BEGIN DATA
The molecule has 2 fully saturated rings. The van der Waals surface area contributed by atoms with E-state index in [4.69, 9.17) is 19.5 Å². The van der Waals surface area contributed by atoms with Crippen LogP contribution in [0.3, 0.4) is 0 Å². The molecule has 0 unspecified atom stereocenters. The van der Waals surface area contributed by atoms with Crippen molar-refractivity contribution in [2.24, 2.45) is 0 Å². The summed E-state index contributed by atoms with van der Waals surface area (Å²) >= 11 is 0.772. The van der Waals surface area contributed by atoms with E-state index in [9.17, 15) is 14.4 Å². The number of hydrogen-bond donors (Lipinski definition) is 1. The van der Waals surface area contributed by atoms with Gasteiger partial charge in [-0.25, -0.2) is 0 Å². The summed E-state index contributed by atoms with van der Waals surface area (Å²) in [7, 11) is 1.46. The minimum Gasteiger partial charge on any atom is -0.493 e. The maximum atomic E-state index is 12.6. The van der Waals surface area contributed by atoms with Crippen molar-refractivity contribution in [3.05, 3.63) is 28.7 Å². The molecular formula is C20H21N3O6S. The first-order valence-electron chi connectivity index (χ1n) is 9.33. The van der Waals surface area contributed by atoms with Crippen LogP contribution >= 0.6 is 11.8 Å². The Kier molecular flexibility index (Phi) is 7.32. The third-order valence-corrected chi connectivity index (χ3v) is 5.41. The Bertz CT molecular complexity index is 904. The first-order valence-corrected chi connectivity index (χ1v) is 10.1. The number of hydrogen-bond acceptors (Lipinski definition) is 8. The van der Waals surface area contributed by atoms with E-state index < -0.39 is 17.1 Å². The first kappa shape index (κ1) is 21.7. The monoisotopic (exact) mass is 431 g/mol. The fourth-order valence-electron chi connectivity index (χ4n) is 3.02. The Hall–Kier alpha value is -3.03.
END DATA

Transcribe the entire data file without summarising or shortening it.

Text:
The molecule has 2 fully saturated rings. The van der Waals surface area contributed by atoms with E-state index in [4.69, 9.17) is 19.5 Å². The van der Waals surface area contributed by atoms with Crippen LogP contribution in [0.3, 0.4) is 0 Å². The molecule has 0 unspecified atom stereocenters. The van der Waals surface area contributed by atoms with Crippen molar-refractivity contribution in [2.24, 2.45) is 0 Å². The summed E-state index contributed by atoms with van der Waals surface area (Å²) >= 11 is 0.772. The van der Waals surface area contributed by atoms with E-state index in [9.17, 15) is 14.4 Å². The number of hydrogen-bond donors (Lipinski definition) is 1. The van der Waals surface area contributed by atoms with Gasteiger partial charge in [-0.25, -0.2) is 0 Å². The summed E-state index contributed by atoms with van der Waals surface area (Å²) in [7, 11) is 1.46. The minimum Gasteiger partial charge on any atom is -0.493 e. The maximum atomic E-state index is 12.6. The van der Waals surface area contributed by atoms with Crippen molar-refractivity contribution in [3.05, 3.63) is 28.7 Å². The molecular formula is C20H21N3O6S. The first-order valence-electron chi connectivity index (χ1n) is 9.33. The van der Waals surface area contributed by atoms with Crippen LogP contribution >= 0.6 is 11.8 Å². The Kier molecular flexibility index (Phi) is 7.32. The third-order valence-corrected chi connectivity index (χ3v) is 5.41. The Bertz CT molecular complexity index is 904. The first-order valence-corrected chi connectivity index (χ1v) is 10.1. The number of hydrogen-bond acceptors (Lipinski definition) is 8. The van der Waals surface area contributed by atoms with E-state index < -0.39 is 17.1 Å². The first kappa shape index (κ1) is 21.7. The monoisotopic (exact) mass is 431 g/mol. The fourth-order valence-electron chi connectivity index (χ4n) is 3.02. The Hall–Kier alpha value is -3.03.